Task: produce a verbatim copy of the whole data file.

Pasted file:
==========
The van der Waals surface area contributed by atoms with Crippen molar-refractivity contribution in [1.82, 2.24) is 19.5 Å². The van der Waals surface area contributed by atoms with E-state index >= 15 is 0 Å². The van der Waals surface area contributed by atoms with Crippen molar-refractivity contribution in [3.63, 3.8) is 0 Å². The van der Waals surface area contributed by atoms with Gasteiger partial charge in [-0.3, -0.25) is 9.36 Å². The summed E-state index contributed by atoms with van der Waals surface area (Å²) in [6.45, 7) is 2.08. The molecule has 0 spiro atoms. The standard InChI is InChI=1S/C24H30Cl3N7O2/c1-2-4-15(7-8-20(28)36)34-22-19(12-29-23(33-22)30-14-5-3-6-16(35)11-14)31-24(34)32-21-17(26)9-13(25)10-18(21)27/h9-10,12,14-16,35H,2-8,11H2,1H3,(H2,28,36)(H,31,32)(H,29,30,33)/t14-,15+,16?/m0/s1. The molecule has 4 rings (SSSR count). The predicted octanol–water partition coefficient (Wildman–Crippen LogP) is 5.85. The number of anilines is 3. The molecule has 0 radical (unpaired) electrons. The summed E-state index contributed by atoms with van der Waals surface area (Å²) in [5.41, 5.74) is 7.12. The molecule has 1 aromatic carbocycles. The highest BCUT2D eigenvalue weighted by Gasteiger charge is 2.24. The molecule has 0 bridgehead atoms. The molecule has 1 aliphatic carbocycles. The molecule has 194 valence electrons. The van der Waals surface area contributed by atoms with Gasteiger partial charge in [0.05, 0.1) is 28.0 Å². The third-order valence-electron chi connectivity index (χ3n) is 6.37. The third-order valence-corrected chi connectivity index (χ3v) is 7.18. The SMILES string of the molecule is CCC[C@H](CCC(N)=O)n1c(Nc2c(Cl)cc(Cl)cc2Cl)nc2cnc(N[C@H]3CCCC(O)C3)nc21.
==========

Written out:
The van der Waals surface area contributed by atoms with Crippen molar-refractivity contribution in [1.82, 2.24) is 19.5 Å². The van der Waals surface area contributed by atoms with E-state index >= 15 is 0 Å². The van der Waals surface area contributed by atoms with Crippen molar-refractivity contribution in [3.63, 3.8) is 0 Å². The van der Waals surface area contributed by atoms with Gasteiger partial charge in [-0.3, -0.25) is 9.36 Å². The summed E-state index contributed by atoms with van der Waals surface area (Å²) in [6.45, 7) is 2.08. The molecule has 0 spiro atoms. The standard InChI is InChI=1S/C24H30Cl3N7O2/c1-2-4-15(7-8-20(28)36)34-22-19(12-29-23(33-22)30-14-5-3-6-16(35)11-14)31-24(34)32-21-17(26)9-13(25)10-18(21)27/h9-10,12,14-16,35H,2-8,11H2,1H3,(H2,28,36)(H,31,32)(H,29,30,33)/t14-,15+,16?/m0/s1. The molecule has 4 rings (SSSR count). The predicted octanol–water partition coefficient (Wildman–Crippen LogP) is 5.85. The number of anilines is 3. The molecule has 0 radical (unpaired) electrons. The summed E-state index contributed by atoms with van der Waals surface area (Å²) in [5.41, 5.74) is 7.12. The molecule has 1 aromatic carbocycles. The highest BCUT2D eigenvalue weighted by Gasteiger charge is 2.24. The molecule has 0 bridgehead atoms. The molecule has 1 aliphatic carbocycles. The molecule has 194 valence electrons. The van der Waals surface area contributed by atoms with Gasteiger partial charge in [0.05, 0.1) is 28.0 Å². The third-order valence-electron chi connectivity index (χ3n) is 6.37. The third-order valence-corrected chi connectivity index (χ3v) is 7.18. The SMILES string of the molecule is CCC[C@H](CCC(N)=O)n1c(Nc2c(Cl)cc(Cl)cc2Cl)nc2cnc(N[C@H]3CCCC(O)C3)nc21.